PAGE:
PICC in the paediatric intensive care setting for CLABSI prevention

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PICC should be an alternative to CVC in the paediatric intensive care setting for CLABSI prevention” Yamaguchi et al (2017).

Abstract:

PURPOSE: Central line-associated bloodstream infection (CLABSI) is an important cause of complications in paediatric intensive care units (PICUs). Peripherally inserted central catheters (PICCs) could be an alternative to central venous catheters (CVCs) and the effect of PICCs compared with CVCs on CLABSI prevention is unknown in PICUs. Therefore, we aimed to evaluate whether PICCs were associated with a protective effect for CLABSI when compared to CVCs in critically ill children.

METHODS: We have carried out a retrospective multicentre study in four PICUs in São Paulo, Brazil. We included patients aged 0-14 years, who needed a CVC or PICC during a PICU stay from January 2013 to December 2015. Our primary endpoint was CLABSI up to 30 days after catheter placement. We defined CLABSI based on the Center for Disease Control and Prevention’s National Healthcare Safety Networks (NHSN) 2015 surveillance definitions. To account for potential confounders, we used propensity scores with inverse probability weighting.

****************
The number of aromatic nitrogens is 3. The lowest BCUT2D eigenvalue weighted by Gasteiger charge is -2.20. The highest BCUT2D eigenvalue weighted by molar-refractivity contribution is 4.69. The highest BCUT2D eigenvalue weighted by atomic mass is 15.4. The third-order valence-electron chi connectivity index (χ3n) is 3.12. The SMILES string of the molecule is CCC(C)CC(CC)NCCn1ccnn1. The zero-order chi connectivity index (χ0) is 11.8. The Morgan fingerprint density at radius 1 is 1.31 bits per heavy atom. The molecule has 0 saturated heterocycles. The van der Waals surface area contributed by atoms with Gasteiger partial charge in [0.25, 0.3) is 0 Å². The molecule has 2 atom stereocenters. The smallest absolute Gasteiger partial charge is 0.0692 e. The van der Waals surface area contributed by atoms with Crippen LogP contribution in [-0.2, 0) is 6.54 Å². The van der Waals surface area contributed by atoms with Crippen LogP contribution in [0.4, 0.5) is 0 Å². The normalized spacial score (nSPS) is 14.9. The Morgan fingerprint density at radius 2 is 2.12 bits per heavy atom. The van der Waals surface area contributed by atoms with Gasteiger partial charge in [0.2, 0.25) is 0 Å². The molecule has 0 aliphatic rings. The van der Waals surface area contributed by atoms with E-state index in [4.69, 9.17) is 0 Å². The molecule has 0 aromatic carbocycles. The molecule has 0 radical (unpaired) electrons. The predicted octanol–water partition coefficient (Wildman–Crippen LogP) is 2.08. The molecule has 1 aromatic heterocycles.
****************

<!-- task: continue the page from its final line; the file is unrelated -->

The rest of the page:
RESULTS: A total of 1660 devices (922 PICCs and 738 CVCs) in 1255 children were included. The overall CLABSI incidence was 2.28 (95% CI 1.70-3.07)/1000 catheter-days. After covariate adjustment using propensity scores, CVCs were associated with higher risk of CLABSI (adjHR 2.20, 95% CI 1.05-4.61; p = 0.037) compared with PICCs. In a sensitivity analysis, CVCs remained associated with higher risk of CLABSI (adjHR 2.18, 95% CI 1.02-4.64; p = 0.044) after adding place of insertion and use of parenteral nutrition to the model as a time-dependent variable.

CONCLUSIONS: PICC should be an alternative to CVC in the paediatric intensive care setting for CLABSI prevention.

Reference:

Yamaguchi, R.S., Noritomi, D.T., Degaspare, N.V., Muñoz, G.O.C., Porto, A.P.M., Costa, S.F. and Ranzani, O.T. (2017) Peripherally inserted central catheters are associated with lower risk of bloodstream infection compared with central venous catheters in paediatric intensive care patients: a propensity-adjusted analysis. Intensive Care Medicine. June 5th. [Epub ahead of print].

doi: 10.1007/s00134-017-4852-7.
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